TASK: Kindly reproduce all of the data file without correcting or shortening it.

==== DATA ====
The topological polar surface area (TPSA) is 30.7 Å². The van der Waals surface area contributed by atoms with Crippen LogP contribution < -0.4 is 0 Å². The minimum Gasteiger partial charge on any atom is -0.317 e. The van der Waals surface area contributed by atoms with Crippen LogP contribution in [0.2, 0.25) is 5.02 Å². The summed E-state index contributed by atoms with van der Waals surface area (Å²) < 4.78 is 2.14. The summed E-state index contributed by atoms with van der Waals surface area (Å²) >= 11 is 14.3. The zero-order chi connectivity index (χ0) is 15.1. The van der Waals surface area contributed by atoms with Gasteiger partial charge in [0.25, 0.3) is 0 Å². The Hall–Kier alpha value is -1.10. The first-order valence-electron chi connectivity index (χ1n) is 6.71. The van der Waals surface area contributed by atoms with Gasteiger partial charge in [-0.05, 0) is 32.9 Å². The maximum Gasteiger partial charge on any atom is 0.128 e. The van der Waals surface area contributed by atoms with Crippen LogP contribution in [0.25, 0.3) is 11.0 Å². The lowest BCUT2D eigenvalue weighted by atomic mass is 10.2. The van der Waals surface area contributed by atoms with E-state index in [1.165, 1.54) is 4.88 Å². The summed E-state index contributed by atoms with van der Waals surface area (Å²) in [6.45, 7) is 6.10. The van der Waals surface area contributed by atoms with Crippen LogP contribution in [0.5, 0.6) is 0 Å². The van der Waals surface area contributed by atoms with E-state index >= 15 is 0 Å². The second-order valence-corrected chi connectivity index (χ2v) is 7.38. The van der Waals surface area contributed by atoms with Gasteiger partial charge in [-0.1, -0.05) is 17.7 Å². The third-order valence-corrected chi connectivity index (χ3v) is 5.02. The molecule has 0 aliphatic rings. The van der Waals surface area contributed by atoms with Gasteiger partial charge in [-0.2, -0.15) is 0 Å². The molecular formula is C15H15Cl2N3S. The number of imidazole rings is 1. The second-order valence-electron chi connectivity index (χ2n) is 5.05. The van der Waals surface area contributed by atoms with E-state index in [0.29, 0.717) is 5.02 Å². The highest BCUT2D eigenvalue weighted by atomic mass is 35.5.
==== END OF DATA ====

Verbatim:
The topological polar surface area (TPSA) is 30.7 Å². The van der Waals surface area contributed by atoms with Crippen LogP contribution < -0.4 is 0 Å². The minimum Gasteiger partial charge on any atom is -0.317 e. The van der Waals surface area contributed by atoms with Crippen LogP contribution in [0.2, 0.25) is 5.02 Å². The summed E-state index contributed by atoms with van der Waals surface area (Å²) < 4.78 is 2.14. The summed E-state index contributed by atoms with van der Waals surface area (Å²) >= 11 is 14.3. The zero-order chi connectivity index (χ0) is 15.1. The van der Waals surface area contributed by atoms with Gasteiger partial charge in [0.25, 0.3) is 0 Å². The Hall–Kier alpha value is -1.10. The first-order valence-electron chi connectivity index (χ1n) is 6.71. The van der Waals surface area contributed by atoms with Gasteiger partial charge in [-0.05, 0) is 32.9 Å². The maximum Gasteiger partial charge on any atom is 0.128 e. The van der Waals surface area contributed by atoms with Crippen LogP contribution in [0.25, 0.3) is 11.0 Å². The lowest BCUT2D eigenvalue weighted by atomic mass is 10.2. The van der Waals surface area contributed by atoms with E-state index in [1.165, 1.54) is 4.88 Å². The summed E-state index contributed by atoms with van der Waals surface area (Å²) in [6.45, 7) is 6.10. The van der Waals surface area contributed by atoms with Crippen LogP contribution in [0.5, 0.6) is 0 Å². The van der Waals surface area contributed by atoms with E-state index >= 15 is 0 Å². The second-order valence-corrected chi connectivity index (χ2v) is 7.38. The van der Waals surface area contributed by atoms with Gasteiger partial charge in [-0.1, -0.05) is 17.7 Å². The third-order valence-corrected chi connectivity index (χ3v) is 5.02. The molecule has 0 aliphatic rings. The van der Waals surface area contributed by atoms with Gasteiger partial charge in [-0.2, -0.15) is 0 Å². The molecular formula is C15H15Cl2N3S. The number of imidazole rings is 1. The second-order valence-electron chi connectivity index (χ2n) is 5.05. The van der Waals surface area contributed by atoms with E-state index in [0.29, 0.717) is 5.02 Å². The highest BCUT2D eigenvalue weighted by atomic mass is 35.5.